A Brief History of Boulder's University Hill

By Carol Taylor, Boulder History Museum 

At the establishment of the University of Colorado in 1876, Boulder’s town activity was centered at Pearl Street.  Then a group of brothers had the idea that the land just west of the University would make a fine neighborhood.   The Fultons formed the Denver and Boulder Land and Investment Company and proceeded to sell lots for $9.22 each.  They even gave free lots for the first folks who promised to build houses valued over $2,500, hoping to encourage upscale development.   Their dreams were stalled with the silver crash of 1893.  A few public buildings were constructed during this nationwide depression,  Mount St. Gertrude’s Academy and the Sanitarium Boarding House among them.  

Then came the Texas-Colorado Chautauqua, with its requirement for transportation.  The electric streetcar was up and running through the commercial district on 13th street before turning on College and then up 9th to the Chautauqua, just in time for the second season of the Chautauqua in 1899.  This was what the Fulton brothers needed.  Development boomed.  John and Kate Harbeck built a grand summer residence as a respite for his tuberculosis, a common theme in Boulder’s history.  

The commercial district grew with the University Store and the Beach-Johnson commercial building among the first.  Boulder’s prohibition, enacted in 1907, thwarted the establishment of any saloons.  The 1920s saw a boom in the CU student population, spurring a Greek House building boom in a whole host of classical styles.  Craftsman bungalows were all the rage and many faculty members built homes for entertaining near the University.  With the building boom on The Hill in full swing, a zoning ordinance was called for and was adopted in 1928.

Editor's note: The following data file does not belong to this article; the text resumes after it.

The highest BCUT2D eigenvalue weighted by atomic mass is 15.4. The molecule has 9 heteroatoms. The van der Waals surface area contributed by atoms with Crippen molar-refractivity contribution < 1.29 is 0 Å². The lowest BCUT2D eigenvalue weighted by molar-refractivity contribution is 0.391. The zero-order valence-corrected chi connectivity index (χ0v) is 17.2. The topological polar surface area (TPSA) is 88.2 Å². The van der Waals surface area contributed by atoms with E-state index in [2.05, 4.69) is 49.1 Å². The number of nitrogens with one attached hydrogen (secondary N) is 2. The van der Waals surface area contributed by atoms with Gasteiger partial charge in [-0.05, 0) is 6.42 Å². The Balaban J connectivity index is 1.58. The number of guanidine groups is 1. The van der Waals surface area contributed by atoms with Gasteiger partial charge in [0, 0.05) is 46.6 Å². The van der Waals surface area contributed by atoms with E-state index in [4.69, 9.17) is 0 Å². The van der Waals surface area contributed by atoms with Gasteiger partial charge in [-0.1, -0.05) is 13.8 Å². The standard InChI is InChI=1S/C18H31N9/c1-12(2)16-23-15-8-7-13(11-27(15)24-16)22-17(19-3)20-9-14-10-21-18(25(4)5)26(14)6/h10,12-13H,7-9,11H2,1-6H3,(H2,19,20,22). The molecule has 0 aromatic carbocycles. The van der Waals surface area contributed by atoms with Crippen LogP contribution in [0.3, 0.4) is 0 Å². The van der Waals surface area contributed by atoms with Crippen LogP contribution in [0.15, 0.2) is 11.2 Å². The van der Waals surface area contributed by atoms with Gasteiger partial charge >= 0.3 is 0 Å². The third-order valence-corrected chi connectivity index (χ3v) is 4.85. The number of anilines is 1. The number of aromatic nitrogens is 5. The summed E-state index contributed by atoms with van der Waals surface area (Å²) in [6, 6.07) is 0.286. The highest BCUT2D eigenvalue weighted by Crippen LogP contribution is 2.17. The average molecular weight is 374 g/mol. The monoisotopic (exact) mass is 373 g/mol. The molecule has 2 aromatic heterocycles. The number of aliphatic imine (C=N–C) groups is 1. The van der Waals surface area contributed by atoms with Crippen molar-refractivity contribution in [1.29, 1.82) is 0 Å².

Modernism came to The Hill in the 1930s, adding more architectural diversity.  William Beach gave the neighborhood children their first public park and playground at the height of the depression in 1937. Movies came along in 1950 at the state-of-the-art Flatirons Theater with its fire-proof projection booth and nursery.  An exception to prohibition was made in 1933 for ‘non-intoxicating liquors.’   The Sink received the first license for 3.2 beer on The Hill in 1950, followed soon afterward by Tulagi.    

Rock and roll drew huge crowds at Tulagi with the line to see Boulder’s band ‘The Astronauts’  three blocks long.  In the late 1960s, Hippies congregated on The Hill for the 3.2 beer, concerts and cool leather goods at Phantasmagoria.  

Riots rocked The Hill in the early 1970s which resulted in the Police Annex to keep the peace.  Fraternities and Sororities lost popularity during the counterculture movement and many Greek houses were repurposed.  Buddhists bought an old frat and created Marpa House, an urban meditation community in 1977.  

The Hill continues to evolve as one of Boulder most unique and diverse neighborhoods.